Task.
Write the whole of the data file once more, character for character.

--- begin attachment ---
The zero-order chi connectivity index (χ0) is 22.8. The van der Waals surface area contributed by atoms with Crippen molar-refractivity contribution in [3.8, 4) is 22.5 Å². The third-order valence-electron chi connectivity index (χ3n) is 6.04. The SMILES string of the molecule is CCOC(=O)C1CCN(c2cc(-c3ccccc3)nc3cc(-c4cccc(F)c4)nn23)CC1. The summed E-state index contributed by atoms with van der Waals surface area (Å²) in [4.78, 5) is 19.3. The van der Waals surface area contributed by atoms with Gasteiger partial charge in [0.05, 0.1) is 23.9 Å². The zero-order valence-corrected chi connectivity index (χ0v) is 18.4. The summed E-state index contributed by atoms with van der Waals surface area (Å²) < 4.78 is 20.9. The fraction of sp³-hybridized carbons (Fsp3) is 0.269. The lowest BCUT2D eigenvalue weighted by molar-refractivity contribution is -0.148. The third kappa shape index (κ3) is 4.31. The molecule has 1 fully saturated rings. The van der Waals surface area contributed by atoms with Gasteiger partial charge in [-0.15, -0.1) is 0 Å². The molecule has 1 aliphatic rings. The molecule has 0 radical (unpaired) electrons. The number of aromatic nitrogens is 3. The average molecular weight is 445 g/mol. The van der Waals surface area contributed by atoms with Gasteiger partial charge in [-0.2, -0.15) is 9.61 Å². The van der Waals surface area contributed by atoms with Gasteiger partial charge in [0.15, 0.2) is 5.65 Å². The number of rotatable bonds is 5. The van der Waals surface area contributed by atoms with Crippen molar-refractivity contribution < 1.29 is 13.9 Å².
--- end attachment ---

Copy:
The zero-order chi connectivity index (χ0) is 22.8. The van der Waals surface area contributed by atoms with Crippen molar-refractivity contribution in [3.8, 4) is 22.5 Å². The third-order valence-electron chi connectivity index (χ3n) is 6.04. The SMILES string of the molecule is CCOC(=O)C1CCN(c2cc(-c3ccccc3)nc3cc(-c4cccc(F)c4)nn23)CC1. The summed E-state index contributed by atoms with van der Waals surface area (Å²) in [4.78, 5) is 19.3. The van der Waals surface area contributed by atoms with Gasteiger partial charge in [0.05, 0.1) is 23.9 Å². The zero-order valence-corrected chi connectivity index (χ0v) is 18.4. The summed E-state index contributed by atoms with van der Waals surface area (Å²) < 4.78 is 20.9. The fraction of sp³-hybridized carbons (Fsp3) is 0.269. The lowest BCUT2D eigenvalue weighted by molar-refractivity contribution is -0.148. The third kappa shape index (κ3) is 4.31. The molecule has 1 fully saturated rings. The van der Waals surface area contributed by atoms with Gasteiger partial charge in [-0.15, -0.1) is 0 Å². The molecule has 1 aliphatic rings. The molecule has 0 radical (unpaired) electrons. The number of aromatic nitrogens is 3. The average molecular weight is 445 g/mol. The van der Waals surface area contributed by atoms with Gasteiger partial charge in [-0.2, -0.15) is 9.61 Å². The van der Waals surface area contributed by atoms with Gasteiger partial charge in [0.15, 0.2) is 5.65 Å². The number of rotatable bonds is 5. The van der Waals surface area contributed by atoms with Crippen molar-refractivity contribution < 1.29 is 13.9 Å².